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Blessed John Paul II: Witness to Hope View Comments
By Pat McCloskey, O.F.M.


POPE JOHN PAUL II once described himself as a witness to hope. He was a much beloved one. On May 1, the Sunday after Easter, he will be beatified by Pope Benedict XVI in the presence of an estimated two million people. Billions more may watch the event on television.

The date is hardly coincidental. In 2000, Pope John Paul II designated the Sunday after Easter as the Feast of Divine Mercy when he canonized Sister Faustina Kowalska, to whom he had a great devotion.

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Pat McCloskey, O.F.M., is the Franciscan editor of this publication. Between 1985 and 1992 he worked at the international headquarters of the Order of Friars Minor, primarily as the director of communications. In January 1992 he concelebrated a morning Mass with the pope and several other priests in his private chapel.

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Michael Giedroyc: A life of physical pain and mental torment didn’t prevent Michael Giedroyc from achieving holiness.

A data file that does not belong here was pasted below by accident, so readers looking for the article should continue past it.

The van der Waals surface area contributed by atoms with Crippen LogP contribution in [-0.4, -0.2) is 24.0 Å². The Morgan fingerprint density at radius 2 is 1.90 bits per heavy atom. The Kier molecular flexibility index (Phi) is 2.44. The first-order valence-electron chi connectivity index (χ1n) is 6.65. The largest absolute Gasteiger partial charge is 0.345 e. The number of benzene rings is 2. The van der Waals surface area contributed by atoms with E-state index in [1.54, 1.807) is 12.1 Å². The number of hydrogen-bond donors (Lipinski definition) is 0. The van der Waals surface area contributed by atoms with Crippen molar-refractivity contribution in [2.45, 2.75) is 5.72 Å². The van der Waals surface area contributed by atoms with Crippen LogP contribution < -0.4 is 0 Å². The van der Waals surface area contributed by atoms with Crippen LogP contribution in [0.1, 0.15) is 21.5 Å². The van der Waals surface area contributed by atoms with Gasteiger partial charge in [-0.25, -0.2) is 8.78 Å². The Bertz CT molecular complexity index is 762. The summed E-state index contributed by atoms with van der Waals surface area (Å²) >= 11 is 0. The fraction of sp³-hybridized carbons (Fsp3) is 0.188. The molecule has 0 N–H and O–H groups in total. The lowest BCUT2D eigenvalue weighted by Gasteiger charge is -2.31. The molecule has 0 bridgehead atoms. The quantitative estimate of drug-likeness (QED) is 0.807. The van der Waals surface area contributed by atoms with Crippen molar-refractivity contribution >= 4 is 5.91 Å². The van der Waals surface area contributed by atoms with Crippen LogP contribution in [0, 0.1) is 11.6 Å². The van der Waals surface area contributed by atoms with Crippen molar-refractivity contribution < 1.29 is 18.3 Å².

<p>Born near Vilnius, Lithuania, Michael suffered from physical and permanent handicaps from birth. He was a dwarf who had the use of only one foot. Because of his delicate physical condition, his formal education was frequently interrupted. But over time, Michael showed special skills at metalwork. Working with bronze and silver, he created sacred vessels, including chalices.</p><p>He traveled to Kraków, Poland, where he joined the Augustinians. He received permission to live the life of a hermit in a cell adjoining the monastery. There Michael spent his days in prayer, fasted and abstained from all meat and lived to an old age. Though he knew the meaning of suffering throughout his years, his rich spiritual life brought him consolation. Michael’s long life ended in 1485 in Kraków.</p><p>Five hundred years later, Pope John Paul II visited the city and spoke to the faculty of the Pontifical Academy of Theology. The 15th century in Kraków, the pope said, was “the century of saints.” Among those he cited was Blessed Michael Giedroyc.</p> American Catholic Blog The French novelist Leon Bloy once said that there is only one tragedy in life: not to be a saint. It may be that God permits some suffering as the only way to wake someone from a dream of self-sufficiency and illusory happiness.

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